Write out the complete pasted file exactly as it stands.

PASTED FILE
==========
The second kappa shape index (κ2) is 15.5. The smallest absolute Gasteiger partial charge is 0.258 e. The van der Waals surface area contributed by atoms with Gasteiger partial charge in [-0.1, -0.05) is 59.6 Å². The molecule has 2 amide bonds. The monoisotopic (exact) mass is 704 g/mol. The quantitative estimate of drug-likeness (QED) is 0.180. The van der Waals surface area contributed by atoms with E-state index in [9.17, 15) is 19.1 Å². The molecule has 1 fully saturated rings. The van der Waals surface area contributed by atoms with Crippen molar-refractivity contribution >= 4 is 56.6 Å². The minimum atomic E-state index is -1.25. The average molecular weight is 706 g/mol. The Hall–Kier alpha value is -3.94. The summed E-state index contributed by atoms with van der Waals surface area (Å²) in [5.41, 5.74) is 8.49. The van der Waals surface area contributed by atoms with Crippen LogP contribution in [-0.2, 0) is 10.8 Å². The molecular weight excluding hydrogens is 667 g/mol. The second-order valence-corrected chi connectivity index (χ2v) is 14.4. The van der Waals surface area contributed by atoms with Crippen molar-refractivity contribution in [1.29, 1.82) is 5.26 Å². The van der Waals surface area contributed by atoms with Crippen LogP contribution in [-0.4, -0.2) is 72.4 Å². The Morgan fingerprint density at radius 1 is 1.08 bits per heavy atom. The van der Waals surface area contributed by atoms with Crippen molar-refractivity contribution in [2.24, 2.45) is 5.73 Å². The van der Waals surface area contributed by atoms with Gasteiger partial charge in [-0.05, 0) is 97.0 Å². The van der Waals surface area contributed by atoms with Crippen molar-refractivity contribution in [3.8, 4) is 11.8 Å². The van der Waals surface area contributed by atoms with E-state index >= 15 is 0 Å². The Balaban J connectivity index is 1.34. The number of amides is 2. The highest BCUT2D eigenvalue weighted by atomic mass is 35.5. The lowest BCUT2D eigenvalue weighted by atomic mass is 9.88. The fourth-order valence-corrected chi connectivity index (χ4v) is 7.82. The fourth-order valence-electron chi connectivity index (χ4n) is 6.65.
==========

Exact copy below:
The second kappa shape index (κ2) is 15.5. The smallest absolute Gasteiger partial charge is 0.258 e. The van der Waals surface area contributed by atoms with Gasteiger partial charge in [-0.1, -0.05) is 59.6 Å². The molecule has 2 amide bonds. The monoisotopic (exact) mass is 704 g/mol. The quantitative estimate of drug-likeness (QED) is 0.180. The van der Waals surface area contributed by atoms with E-state index in [9.17, 15) is 19.1 Å². The molecule has 1 fully saturated rings. The van der Waals surface area contributed by atoms with Crippen molar-refractivity contribution >= 4 is 56.6 Å². The minimum atomic E-state index is -1.25. The average molecular weight is 706 g/mol. The Hall–Kier alpha value is -3.94. The summed E-state index contributed by atoms with van der Waals surface area (Å²) in [5.41, 5.74) is 8.49. The van der Waals surface area contributed by atoms with Crippen LogP contribution in [-0.2, 0) is 10.8 Å². The molecular weight excluding hydrogens is 667 g/mol. The second-order valence-corrected chi connectivity index (χ2v) is 14.4. The van der Waals surface area contributed by atoms with Crippen molar-refractivity contribution in [1.29, 1.82) is 5.26 Å². The van der Waals surface area contributed by atoms with Crippen LogP contribution in [-0.4, -0.2) is 72.4 Å². The Morgan fingerprint density at radius 1 is 1.08 bits per heavy atom. The van der Waals surface area contributed by atoms with Crippen molar-refractivity contribution in [2.24, 2.45) is 5.73 Å². The van der Waals surface area contributed by atoms with Gasteiger partial charge in [-0.05, 0) is 97.0 Å². The van der Waals surface area contributed by atoms with Crippen molar-refractivity contribution in [3.8, 4) is 11.8 Å². The van der Waals surface area contributed by atoms with E-state index >= 15 is 0 Å². The Balaban J connectivity index is 1.34. The number of amides is 2. The highest BCUT2D eigenvalue weighted by atomic mass is 35.5. The lowest BCUT2D eigenvalue weighted by atomic mass is 9.88. The fourth-order valence-corrected chi connectivity index (χ4v) is 7.82. The fourth-order valence-electron chi connectivity index (χ4n) is 6.65.